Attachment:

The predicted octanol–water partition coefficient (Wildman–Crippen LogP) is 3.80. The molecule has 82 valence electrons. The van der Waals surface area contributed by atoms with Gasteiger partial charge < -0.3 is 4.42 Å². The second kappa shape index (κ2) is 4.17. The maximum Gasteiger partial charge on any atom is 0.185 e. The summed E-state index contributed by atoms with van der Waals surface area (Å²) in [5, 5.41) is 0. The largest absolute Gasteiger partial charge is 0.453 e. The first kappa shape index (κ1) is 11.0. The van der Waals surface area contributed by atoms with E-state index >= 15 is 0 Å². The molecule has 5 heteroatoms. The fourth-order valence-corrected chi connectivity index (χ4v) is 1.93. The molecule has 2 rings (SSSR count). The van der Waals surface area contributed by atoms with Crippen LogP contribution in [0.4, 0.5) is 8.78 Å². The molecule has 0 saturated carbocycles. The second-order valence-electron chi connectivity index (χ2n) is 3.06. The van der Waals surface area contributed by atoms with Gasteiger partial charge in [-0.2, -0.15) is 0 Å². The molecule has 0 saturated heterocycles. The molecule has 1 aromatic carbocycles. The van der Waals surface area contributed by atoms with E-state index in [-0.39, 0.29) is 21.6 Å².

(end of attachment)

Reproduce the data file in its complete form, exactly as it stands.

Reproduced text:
The predicted octanol–water partition coefficient (Wildman–Crippen LogP) is 3.80. The molecule has 82 valence electrons. The van der Waals surface area contributed by atoms with Gasteiger partial charge < -0.3 is 4.42 Å². The second kappa shape index (κ2) is 4.17. The maximum Gasteiger partial charge on any atom is 0.185 e. The summed E-state index contributed by atoms with van der Waals surface area (Å²) in [5, 5.41) is 0. The largest absolute Gasteiger partial charge is 0.453 e. The first kappa shape index (κ1) is 11.0. The van der Waals surface area contributed by atoms with E-state index >= 15 is 0 Å². The molecule has 5 heteroatoms. The fourth-order valence-corrected chi connectivity index (χ4v) is 1.93. The molecule has 2 rings (SSSR count). The van der Waals surface area contributed by atoms with Crippen LogP contribution in [0.4, 0.5) is 8.78 Å². The molecule has 0 saturated carbocycles. The second-order valence-electron chi connectivity index (χ2n) is 3.06. The van der Waals surface area contributed by atoms with Gasteiger partial charge in [-0.2, -0.15) is 0 Å². The molecule has 0 saturated heterocycles. The molecule has 1 aromatic carbocycles. The van der Waals surface area contributed by atoms with E-state index in [-0.39, 0.29) is 21.6 Å².